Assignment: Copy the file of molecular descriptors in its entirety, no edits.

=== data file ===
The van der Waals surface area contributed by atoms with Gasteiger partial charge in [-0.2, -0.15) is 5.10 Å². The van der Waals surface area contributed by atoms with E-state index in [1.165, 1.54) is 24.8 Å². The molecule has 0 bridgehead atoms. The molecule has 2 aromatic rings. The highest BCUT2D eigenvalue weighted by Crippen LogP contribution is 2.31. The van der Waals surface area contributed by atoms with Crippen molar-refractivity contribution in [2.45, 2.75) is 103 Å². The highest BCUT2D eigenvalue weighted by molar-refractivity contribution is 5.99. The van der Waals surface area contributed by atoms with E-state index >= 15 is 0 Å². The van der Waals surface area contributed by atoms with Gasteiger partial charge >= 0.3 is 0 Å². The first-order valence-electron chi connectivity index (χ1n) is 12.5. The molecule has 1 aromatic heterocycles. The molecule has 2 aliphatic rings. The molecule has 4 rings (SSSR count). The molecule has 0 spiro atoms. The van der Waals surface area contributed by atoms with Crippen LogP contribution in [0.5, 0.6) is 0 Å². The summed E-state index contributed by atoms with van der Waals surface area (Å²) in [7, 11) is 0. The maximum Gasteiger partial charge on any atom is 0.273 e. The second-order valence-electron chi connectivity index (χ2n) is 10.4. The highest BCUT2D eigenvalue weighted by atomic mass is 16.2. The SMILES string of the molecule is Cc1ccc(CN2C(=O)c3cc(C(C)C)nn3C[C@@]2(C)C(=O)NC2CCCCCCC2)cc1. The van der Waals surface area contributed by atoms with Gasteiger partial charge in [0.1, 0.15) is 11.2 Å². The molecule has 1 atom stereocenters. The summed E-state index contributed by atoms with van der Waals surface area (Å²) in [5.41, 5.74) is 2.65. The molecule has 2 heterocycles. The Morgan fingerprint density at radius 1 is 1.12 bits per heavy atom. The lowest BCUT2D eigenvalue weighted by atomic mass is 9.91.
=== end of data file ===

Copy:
The van der Waals surface area contributed by atoms with Gasteiger partial charge in [-0.2, -0.15) is 5.10 Å². The van der Waals surface area contributed by atoms with E-state index in [1.165, 1.54) is 24.8 Å². The molecule has 0 bridgehead atoms. The molecule has 2 aromatic rings. The highest BCUT2D eigenvalue weighted by Crippen LogP contribution is 2.31. The van der Waals surface area contributed by atoms with Crippen molar-refractivity contribution in [2.45, 2.75) is 103 Å². The highest BCUT2D eigenvalue weighted by molar-refractivity contribution is 5.99. The van der Waals surface area contributed by atoms with E-state index >= 15 is 0 Å². The van der Waals surface area contributed by atoms with Gasteiger partial charge >= 0.3 is 0 Å². The first-order valence-electron chi connectivity index (χ1n) is 12.5. The molecule has 1 aromatic heterocycles. The molecule has 2 aliphatic rings. The molecule has 4 rings (SSSR count). The molecule has 0 spiro atoms. The van der Waals surface area contributed by atoms with Crippen LogP contribution in [0.5, 0.6) is 0 Å². The summed E-state index contributed by atoms with van der Waals surface area (Å²) in [7, 11) is 0. The maximum Gasteiger partial charge on any atom is 0.273 e. The second-order valence-electron chi connectivity index (χ2n) is 10.4. The highest BCUT2D eigenvalue weighted by atomic mass is 16.2. The SMILES string of the molecule is Cc1ccc(CN2C(=O)c3cc(C(C)C)nn3C[C@@]2(C)C(=O)NC2CCCCCCC2)cc1. The van der Waals surface area contributed by atoms with Gasteiger partial charge in [0.1, 0.15) is 11.2 Å². The molecule has 1 atom stereocenters. The summed E-state index contributed by atoms with van der Waals surface area (Å²) in [5.41, 5.74) is 2.65. The molecule has 2 heterocycles. The Morgan fingerprint density at radius 1 is 1.12 bits per heavy atom. The lowest BCUT2D eigenvalue weighted by atomic mass is 9.91.